2021 recycling progress report
The 2021 recycling progress report (PDF) provides an update on implementation of Hennepin County’s Solid Waste Management Master Plan, progress toward waste diversion goals, and a summary of the 2021 results for the county’s waste management programs.
Recycling Progress Report highlights transformative changes needed to move toward zero waste
Achieving zero waste will require significant changes in our individual behaviors and transformative changes in the policies, programs and resources that make up the solid waste system. The 2021 Recycling Progress Report sheds light on the transformative changes that are needed.
Moving toward zero waste
About 1.3 million tons of solid waste, which includes recycling, organics, and trash, were generated in Hennepin County in 2021. That is a 5% increase from 2020, or about 64,500 tons more.
Of the total tons generated, 39% was managed as recycling and organics. The remaining 61% was managed as trash at a waste-to-energy facility or landfill.
Despite implementing many new waste reduction and recycling programs and policies over the past 20 years, it has been challenging to achieve a diversion rate greater than 50%.
The county has made progress in several key areas, including preventing food waste, preventing waste at businesses, and increasing the salvage, reuse, and recycling of building materials. But we know behavior change is only part of the solution, and policy solutions and systems change are needed.
Recognizing the need to go bigger, the county started the development of a Zero Waste Plan.
Adjusting to a new normal
Hennepin County continued a thoughtful and intentional transition to a new normal in 2021.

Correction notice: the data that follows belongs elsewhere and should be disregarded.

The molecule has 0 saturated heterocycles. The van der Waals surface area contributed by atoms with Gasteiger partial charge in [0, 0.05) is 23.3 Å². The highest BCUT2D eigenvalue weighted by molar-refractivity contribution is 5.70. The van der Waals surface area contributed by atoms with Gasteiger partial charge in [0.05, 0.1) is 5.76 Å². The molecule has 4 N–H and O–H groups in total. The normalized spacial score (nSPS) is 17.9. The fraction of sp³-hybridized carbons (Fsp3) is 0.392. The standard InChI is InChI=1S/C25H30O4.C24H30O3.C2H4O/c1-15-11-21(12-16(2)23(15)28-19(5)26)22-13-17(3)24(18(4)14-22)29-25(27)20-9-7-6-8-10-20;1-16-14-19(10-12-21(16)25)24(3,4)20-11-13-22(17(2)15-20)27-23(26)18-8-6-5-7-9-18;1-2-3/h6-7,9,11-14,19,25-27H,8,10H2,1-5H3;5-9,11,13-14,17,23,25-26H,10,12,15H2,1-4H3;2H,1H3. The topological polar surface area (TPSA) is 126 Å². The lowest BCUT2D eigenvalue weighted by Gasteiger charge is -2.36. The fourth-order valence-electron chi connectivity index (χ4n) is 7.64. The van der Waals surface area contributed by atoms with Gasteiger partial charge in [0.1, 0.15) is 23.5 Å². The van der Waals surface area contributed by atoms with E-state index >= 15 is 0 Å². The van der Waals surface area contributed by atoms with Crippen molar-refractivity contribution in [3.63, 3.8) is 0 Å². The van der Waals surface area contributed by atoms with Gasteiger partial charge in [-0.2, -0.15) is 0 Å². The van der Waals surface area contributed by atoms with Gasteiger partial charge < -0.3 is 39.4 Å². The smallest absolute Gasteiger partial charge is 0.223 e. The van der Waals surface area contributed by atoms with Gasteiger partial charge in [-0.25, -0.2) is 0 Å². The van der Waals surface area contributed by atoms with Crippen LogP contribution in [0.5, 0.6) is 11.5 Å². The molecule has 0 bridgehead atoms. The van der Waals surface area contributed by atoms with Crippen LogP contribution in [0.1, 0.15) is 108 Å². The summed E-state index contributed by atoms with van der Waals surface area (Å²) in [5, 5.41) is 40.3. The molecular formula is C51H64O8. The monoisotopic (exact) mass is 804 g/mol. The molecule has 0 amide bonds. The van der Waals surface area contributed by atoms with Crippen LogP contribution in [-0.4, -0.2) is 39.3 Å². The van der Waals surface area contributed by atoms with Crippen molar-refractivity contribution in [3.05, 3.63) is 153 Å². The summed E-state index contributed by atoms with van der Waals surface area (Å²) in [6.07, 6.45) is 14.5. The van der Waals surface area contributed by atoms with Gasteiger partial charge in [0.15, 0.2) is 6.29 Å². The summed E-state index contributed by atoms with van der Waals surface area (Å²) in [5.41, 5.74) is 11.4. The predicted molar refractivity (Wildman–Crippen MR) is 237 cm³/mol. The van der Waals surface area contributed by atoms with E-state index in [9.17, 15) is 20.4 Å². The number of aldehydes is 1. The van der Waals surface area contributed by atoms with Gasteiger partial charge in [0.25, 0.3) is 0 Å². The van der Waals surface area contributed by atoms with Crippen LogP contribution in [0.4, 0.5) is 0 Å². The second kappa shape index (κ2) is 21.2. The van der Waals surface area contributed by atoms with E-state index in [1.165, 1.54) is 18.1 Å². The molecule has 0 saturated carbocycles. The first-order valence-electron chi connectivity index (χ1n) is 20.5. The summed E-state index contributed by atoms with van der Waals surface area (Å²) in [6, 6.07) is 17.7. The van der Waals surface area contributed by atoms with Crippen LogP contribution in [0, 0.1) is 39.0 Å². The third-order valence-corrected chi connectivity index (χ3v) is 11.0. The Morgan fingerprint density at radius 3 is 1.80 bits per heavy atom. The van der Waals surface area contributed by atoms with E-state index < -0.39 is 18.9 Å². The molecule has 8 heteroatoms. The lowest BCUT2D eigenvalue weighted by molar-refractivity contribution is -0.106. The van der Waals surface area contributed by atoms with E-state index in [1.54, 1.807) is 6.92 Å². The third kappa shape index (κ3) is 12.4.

The county resumed many vital services, such as resuming normal operations at the drop-off facilities and once again offering hazardous waste collection events.
Some services remained on hold, such as in-person Fix-It Clinics, and engagement at events continued to be limited.
We continued to have success with online engagement for many programs, including with the Zero Waste Challenges and Master Recycler/Composter courses.
Expanding residential organics recycling programs
Many cities rolled out organics recycling programs in advance of the county’s requirement for cities to offer organics recycling by January 1, 2022. The county helped cities develop and launch their programs by offering support with contracting and promotions.
The county also continues to push for more organics recycling capacity to meet increased demand.
Focusing on disparity reduction
There continues to be a need for better access to services and more resources for recycling programs, especially in multifamily settings.
The county started applying the Racial Equity Impact Tool, which helps identify how to reduce disparities and increase equity, to waste reduction and recycling programs. Programs that have used the Racial Equity Impact Tool so far include school recycling grants, the Master Recycler/Composter program, and updates to the county’s residential recycling funding policy, which guides how the county allocates funding from the state to cities.